Wednesday, December 9, 2009

Francis Ledwidge Awards

Sorry Sir, We don't actually serve many coffees here, the barman told me in McDowell's bar, Inchicore, last evening when I asked him if they had any biscuits or bars to go with my coffee. I was there for the annual Francis Ledwidge Poetry Awards and he probably served more coffee last night than he did the whole rest of the year.

A most enjoyable event, a very friendly atmosphere with great poetry some serious and some not at all serious. Inchicore Ledwidge Society chairman Liam O'Meara and secretary Michael O'Flanagan made everyone feel at home, remarking on the mix of old friends of the competition and new names present.

Liam has done extensive work on Ledwidge and has published a biography of the poet. He explained why there is an Inchicore Ledwidge society - the poet spent some time in the nearby Richmond Barracks. Liam is working on a history of the barracks.

Most of those mentioned in the awards were present to read their offerings and receive their awards. Third prize winner, our group member Evan Costigan was represented by his parents and his poem was read by a friend. Second prize winner, Mary Turley McGrath, travelled from Donegal to read her poem Transitions.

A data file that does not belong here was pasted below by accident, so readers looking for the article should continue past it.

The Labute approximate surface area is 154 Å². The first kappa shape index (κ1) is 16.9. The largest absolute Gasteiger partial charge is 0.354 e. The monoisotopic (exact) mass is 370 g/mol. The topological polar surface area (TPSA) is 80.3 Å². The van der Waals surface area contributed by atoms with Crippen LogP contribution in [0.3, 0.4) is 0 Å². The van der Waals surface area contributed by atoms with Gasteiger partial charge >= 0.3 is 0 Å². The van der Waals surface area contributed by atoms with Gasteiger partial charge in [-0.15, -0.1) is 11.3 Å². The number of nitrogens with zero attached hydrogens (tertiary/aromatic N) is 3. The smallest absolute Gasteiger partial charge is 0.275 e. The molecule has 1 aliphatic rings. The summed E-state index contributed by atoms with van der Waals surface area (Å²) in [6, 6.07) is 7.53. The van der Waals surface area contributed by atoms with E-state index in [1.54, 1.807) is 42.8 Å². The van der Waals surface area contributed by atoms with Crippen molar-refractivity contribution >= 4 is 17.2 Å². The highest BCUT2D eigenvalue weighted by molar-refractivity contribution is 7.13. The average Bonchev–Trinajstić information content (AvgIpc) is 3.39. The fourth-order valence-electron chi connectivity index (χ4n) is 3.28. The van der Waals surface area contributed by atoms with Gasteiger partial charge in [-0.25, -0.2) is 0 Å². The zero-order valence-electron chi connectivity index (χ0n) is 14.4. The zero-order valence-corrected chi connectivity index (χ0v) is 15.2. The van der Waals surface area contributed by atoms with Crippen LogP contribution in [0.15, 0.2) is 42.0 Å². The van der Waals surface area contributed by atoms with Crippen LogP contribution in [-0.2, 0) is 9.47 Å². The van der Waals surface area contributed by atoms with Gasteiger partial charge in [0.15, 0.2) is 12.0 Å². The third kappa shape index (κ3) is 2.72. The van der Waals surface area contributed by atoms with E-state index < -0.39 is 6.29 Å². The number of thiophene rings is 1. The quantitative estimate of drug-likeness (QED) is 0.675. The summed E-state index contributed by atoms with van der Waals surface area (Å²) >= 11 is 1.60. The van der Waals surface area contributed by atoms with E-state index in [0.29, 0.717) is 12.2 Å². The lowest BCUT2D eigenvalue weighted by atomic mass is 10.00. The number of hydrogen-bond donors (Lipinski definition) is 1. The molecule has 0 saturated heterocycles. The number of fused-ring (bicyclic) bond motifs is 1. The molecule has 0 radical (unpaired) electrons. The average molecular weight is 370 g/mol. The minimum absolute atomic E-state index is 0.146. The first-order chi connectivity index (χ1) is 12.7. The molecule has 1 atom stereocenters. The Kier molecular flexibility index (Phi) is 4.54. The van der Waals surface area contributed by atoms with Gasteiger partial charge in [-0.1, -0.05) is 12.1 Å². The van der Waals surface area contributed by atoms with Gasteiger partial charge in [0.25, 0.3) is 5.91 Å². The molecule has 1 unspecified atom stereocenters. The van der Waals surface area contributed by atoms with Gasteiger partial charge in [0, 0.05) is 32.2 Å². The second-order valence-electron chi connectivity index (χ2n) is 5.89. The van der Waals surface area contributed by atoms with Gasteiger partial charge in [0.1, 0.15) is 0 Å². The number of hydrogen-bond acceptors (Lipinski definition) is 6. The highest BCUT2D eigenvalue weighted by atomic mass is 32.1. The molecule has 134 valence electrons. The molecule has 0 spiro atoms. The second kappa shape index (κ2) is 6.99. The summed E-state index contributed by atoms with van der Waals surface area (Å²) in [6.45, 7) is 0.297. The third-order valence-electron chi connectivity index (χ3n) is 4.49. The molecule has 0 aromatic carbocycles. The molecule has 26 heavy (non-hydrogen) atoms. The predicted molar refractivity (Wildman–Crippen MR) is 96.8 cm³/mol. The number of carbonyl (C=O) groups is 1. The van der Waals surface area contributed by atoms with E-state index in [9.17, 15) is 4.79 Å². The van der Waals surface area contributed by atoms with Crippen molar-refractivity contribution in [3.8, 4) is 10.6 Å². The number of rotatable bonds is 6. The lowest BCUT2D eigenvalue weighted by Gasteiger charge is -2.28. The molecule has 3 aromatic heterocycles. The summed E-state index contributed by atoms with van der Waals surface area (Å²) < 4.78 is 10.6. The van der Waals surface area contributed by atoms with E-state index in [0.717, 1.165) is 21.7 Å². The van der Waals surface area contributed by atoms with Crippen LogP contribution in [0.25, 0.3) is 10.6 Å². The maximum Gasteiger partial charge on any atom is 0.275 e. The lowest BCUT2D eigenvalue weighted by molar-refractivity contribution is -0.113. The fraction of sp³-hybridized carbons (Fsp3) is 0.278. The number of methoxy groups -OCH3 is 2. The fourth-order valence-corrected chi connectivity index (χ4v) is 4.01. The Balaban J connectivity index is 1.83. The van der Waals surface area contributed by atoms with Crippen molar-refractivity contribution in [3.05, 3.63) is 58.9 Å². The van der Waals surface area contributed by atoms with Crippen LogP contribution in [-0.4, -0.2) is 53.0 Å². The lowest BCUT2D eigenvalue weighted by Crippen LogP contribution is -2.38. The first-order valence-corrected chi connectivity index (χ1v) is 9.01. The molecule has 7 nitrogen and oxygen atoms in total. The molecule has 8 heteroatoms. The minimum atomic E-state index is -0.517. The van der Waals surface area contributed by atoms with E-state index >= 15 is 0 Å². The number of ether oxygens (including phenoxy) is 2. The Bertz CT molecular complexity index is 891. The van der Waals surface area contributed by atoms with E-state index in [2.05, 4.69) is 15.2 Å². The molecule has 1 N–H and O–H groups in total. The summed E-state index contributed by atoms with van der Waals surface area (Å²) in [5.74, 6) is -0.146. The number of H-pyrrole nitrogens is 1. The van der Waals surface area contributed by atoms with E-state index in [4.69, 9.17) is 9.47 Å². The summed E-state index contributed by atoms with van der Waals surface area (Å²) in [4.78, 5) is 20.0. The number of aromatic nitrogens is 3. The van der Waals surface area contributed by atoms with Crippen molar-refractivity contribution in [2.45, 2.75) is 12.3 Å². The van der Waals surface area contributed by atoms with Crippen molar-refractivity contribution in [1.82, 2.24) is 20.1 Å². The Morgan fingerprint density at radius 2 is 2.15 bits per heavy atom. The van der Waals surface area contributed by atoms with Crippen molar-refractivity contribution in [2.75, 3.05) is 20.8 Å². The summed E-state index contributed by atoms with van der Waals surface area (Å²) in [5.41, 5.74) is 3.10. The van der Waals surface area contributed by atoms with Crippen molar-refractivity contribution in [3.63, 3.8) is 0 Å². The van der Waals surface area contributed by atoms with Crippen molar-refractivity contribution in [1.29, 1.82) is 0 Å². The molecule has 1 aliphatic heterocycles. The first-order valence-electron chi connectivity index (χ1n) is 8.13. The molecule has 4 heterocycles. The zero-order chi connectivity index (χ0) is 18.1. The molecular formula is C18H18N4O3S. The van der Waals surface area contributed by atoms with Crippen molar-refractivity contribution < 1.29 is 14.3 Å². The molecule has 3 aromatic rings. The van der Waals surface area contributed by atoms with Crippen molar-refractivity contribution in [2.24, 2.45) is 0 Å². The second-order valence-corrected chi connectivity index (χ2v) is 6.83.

This year's winner Ray Mullen (pictured above with Liam O'Meara) had only to come from Tallaght. His poem Lucia was short, abrupt even with a wonderful ending. A worthy winner! He paid tribute to the Virginia House Writers Group in Tallaght of which he is a member.

Ledwidge would have been proud of the poetic representation from his native Meath. As well as myself- a blow-in of forty years standing - Orla Fay and Sinead McDevitt read their commended poems. Orla's got special mention being on the theme of Ledwidge himself. Sean Ross, also from Meath, was unable to be present.

I was asked to read the highly commended poet by Adrienne Leavy a Dundalk native now living and studying in Arizona. A daunting pleasure to read someone else's work in public, not full aware of all the nuances of its language but determined to do it as well as possible.

After the awards there were readings from society members, former winners and Liam and Michael read from their work to great acclaim. Kilkenny poet, Willie Joe Meally, who was also at the Kavanagh weekend, was present and recited one of his poems about Kilkenny coalminers by heart and also gave us a song.

All in all a great night. Tonight Ballyjamesduff for poetry, prose, songs and Christmas Cheer!

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